How language can really change the impact of an audit report.
The audit report is the outcome of weeks or months of detailed and painstaking work, often following years of training to develop the vital technical skills required to understand the critical elements of internal auditing. It’s our final product, and as such, it’s the thing on which we’re judged.
Get it right and the organisation will take the required steps to address control gaps and failures, adjust risk appetite and streamline operations. Get it wrong and in the next cycle, if you’re lucky, you’ll find the same control gaps, the same control failures, and the same discussions with management; if not, one of those issues you’ve detected this time around will catastrophically affect the entity and its going concern status.
Many auditors approach a report from one of two standpoints:
that no matter how well presented, the client won’t be interested in, or won’t understand, the issues; or
that what influences the writer will influence the reader and they will get our point.
I work in the technical world of language, where we speak of ‘meeting the other person at their bus stop’. That is, thinking about how the client(s) will understand the report and how our writing will motivate them to take action.
Ahead of drafting your report, you need to get key influencers ‘on board’ with the message you will present.
Remember our reader is an individual and will have inherent motivation and thought patterns that are context dependent and may affect their rational acceptance of the facts. Context dependent because how individuals react can differ by context (such as work/private life) or time of life. These motivations and thought patterns are well researched and documented in the Language and Behaviour (LAB) Profile® (Words that Change Minds).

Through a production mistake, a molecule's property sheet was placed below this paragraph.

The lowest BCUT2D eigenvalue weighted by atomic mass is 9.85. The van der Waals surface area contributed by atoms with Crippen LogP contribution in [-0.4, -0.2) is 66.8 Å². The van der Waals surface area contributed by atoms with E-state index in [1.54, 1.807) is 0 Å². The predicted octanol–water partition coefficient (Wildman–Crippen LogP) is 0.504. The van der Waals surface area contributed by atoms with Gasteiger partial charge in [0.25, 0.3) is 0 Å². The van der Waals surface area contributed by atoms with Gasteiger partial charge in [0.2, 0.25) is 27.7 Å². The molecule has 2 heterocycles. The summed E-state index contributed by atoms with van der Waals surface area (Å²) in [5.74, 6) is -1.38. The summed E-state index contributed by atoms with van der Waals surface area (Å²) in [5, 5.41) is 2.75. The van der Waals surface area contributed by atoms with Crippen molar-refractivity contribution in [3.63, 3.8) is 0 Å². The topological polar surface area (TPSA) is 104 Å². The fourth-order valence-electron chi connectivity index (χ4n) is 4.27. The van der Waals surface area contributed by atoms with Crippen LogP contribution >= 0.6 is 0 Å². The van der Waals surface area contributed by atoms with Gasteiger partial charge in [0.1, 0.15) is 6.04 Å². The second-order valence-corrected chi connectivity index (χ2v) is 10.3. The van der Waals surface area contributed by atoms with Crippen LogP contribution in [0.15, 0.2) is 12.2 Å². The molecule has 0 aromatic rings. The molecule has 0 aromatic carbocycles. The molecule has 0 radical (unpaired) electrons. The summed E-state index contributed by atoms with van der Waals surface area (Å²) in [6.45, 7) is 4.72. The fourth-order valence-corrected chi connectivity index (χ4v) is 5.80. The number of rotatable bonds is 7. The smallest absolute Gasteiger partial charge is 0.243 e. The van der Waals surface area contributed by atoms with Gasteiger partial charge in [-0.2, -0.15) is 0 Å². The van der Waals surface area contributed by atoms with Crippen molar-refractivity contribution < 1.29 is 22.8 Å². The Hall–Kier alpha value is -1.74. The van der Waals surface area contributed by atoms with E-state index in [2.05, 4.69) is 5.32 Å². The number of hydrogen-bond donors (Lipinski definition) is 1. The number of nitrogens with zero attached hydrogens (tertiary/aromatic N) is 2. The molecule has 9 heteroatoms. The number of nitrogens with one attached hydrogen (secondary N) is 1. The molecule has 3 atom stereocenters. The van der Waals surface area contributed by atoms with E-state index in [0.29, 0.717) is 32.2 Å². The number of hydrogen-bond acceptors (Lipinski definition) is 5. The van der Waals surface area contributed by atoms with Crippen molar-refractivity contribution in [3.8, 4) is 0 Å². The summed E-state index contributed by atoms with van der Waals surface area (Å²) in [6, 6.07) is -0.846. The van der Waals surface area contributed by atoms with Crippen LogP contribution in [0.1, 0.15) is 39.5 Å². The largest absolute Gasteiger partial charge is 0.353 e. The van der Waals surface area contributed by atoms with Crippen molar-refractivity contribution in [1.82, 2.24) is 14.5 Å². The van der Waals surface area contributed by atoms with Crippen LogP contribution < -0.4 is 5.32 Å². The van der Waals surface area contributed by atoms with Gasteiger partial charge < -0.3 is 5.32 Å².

Most people will want to make their own mind up by gathering information from the outside and judging it based on their own internally held standards. I’m sure we’ve all had one person in the room who, no matter the facts, sticks to the completely unfounded belief that nothing needs to change and you have to turn that ‘faith’ into objective and logical acceptance of the evidence coupled with motivation to change. Try to agree the facts, as this gives you a starting point from which to leverage cooperation for change.
Once the facts are agreed, you can turn to solutions. They know the business better than you do, so you want their assistance in defining the ‘fix’. Once you’ve agreed there’s a control gap or failure ask for their ideas and if none is forthcoming, use phrases such as: ‘a suggestion for you to think about’, or ‘something like this would work but only you can decide’.
Many people are motivated by solving a problem – moving away from something that is happening. To have them understand and implement your point of view use phrases such as: ‘here’s how this can help you avoid this problem’, ‘if fixed now it won’t deteriorate’, ‘the company can avoid this by …..’, ‘this will prevent’. Others will respond better when hearing of the ‘advantages’, what you are proposing ‘will enable them to do’.
Here is a tried and tested formula from the LAB® Profile giving a concrete example.
The scenario: project management controls are in place. The monthly RAG (red amber green) report shows: green, green, green, red, green. The auditors query the reporting as to why there were no amber warnings and the response from management is: ‘We knew we were a bit over budget and behind but we thought we could catch up and didn’t want to alarm anyone so we stayed green until we realised we couldn’t meet the deadline’.
Auditor: ‘Why did it then go from red back to green?’
Management: ‘Because the project authority extended our timeline by three months and increased our budget.’